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The Power of "Want to" Attitudes in Safety

In the realm of leadership, it's often said that a great leader doesn't just excel by their own merit but by guiding a team of great individuals. This is especially true regarding achieving safety success in an organization. A leader's role isn't just about managing others; it’s about inspiring and influencing the entire team to contribute their best.

The Role of Discretional Effort in Safety Excellence

I've observed that sustainable safety excellence is rarely achieved through mandatory efforts alone. Instead, it's the result of influencing the workforce to engage in safety practices proactively. As an organization strides towards a high-impact safety culture, the discretionary effort of each team member becomes increasingly crucial. This type of engagement, where employees are involved in safety efforts because they want to, not because they have to, cannot be forced or merely managed.

From "I Have To" to "I Want To"

For a leader, the real challenge is to shift from a managing mindset to one of influencing. The difference between managing and leading lies in this very ability to influence. Managing involves using external motivators to prompt actions, whereas influencing creates an environment where team members are driven by internal motivators. The goal is to have a team that engages in safety practices because they are intrinsically motivated to do so, not just because they are obliged.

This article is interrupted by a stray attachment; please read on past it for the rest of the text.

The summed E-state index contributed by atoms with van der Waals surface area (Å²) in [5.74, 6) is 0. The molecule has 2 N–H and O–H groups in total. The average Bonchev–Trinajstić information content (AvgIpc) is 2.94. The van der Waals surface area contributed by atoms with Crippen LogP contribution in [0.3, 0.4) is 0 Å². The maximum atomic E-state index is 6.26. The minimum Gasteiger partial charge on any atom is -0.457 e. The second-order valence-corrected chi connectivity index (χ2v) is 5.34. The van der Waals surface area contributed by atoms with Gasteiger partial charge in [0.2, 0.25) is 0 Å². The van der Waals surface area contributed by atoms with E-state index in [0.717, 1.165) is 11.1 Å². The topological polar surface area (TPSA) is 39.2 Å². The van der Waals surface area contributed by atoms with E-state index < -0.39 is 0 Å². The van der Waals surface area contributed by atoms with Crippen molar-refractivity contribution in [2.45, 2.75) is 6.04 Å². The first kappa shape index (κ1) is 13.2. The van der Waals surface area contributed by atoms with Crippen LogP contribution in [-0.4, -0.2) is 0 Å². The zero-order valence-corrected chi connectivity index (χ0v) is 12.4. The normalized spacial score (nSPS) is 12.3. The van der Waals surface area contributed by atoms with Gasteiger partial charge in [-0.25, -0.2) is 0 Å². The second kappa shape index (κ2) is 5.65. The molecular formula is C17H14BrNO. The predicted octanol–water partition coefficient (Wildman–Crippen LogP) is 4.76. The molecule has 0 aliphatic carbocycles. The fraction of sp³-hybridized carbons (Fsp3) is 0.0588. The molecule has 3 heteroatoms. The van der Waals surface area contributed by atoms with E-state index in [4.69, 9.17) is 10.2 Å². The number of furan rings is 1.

Coaching for Performance: Observation and Feedback

A critical aspect of leadership is coaching for performance, which primarily involves observation and providing feedback. Coaching helps individuals improve their own performance, which should be behaviorally defined and observable. Sustainable improvement in safety performance requires more than just achieving short-term gains; it involves fostering a genuine desire in employees to improve and own their progress. This requires influencing and coaching rather than just managing.

Finding Your Focus in Safety Coaching

Coaching for safety is a tangible goal, as desirable safety behaviors have been well-documented over the years. Leaders can analyze incidents to identify key precautions to prevent future occurrences. Keeping the focus list short helps in memory retention and in developing self-sustaining safety habits.

The Ripple Effect of Influencing Leadership

As leaders experience positive changes in safety through their influencing and coaching efforts, trust in this leadership style grows. This approach can be effectively applied to other areas such as production, quality, customer satisfaction, and project management, leading to overall organizational improvement.

Reflecting on Your Leadership Impact

The way you lead has a significant impact not just on your success but also on those around you. Reflecting on your experiences with past coaches or leaders can be enlightening. Ask yourself whether you want to emulate or diverge from their style. This introspection is a vital step towards making a positive difference in the lives of your team members.

The path to safety success in any organization is paved with more than just directives and management. It requires a leader who can influence and inspire, fostering a culture where safety is not just a requirement but a collective value. By focusing on influencing rather than managing, providing effective coaching, and finding the right focus, leaders can cultivate a safety culture that is both sustainable and deeply ingrained in the organization's ethos.

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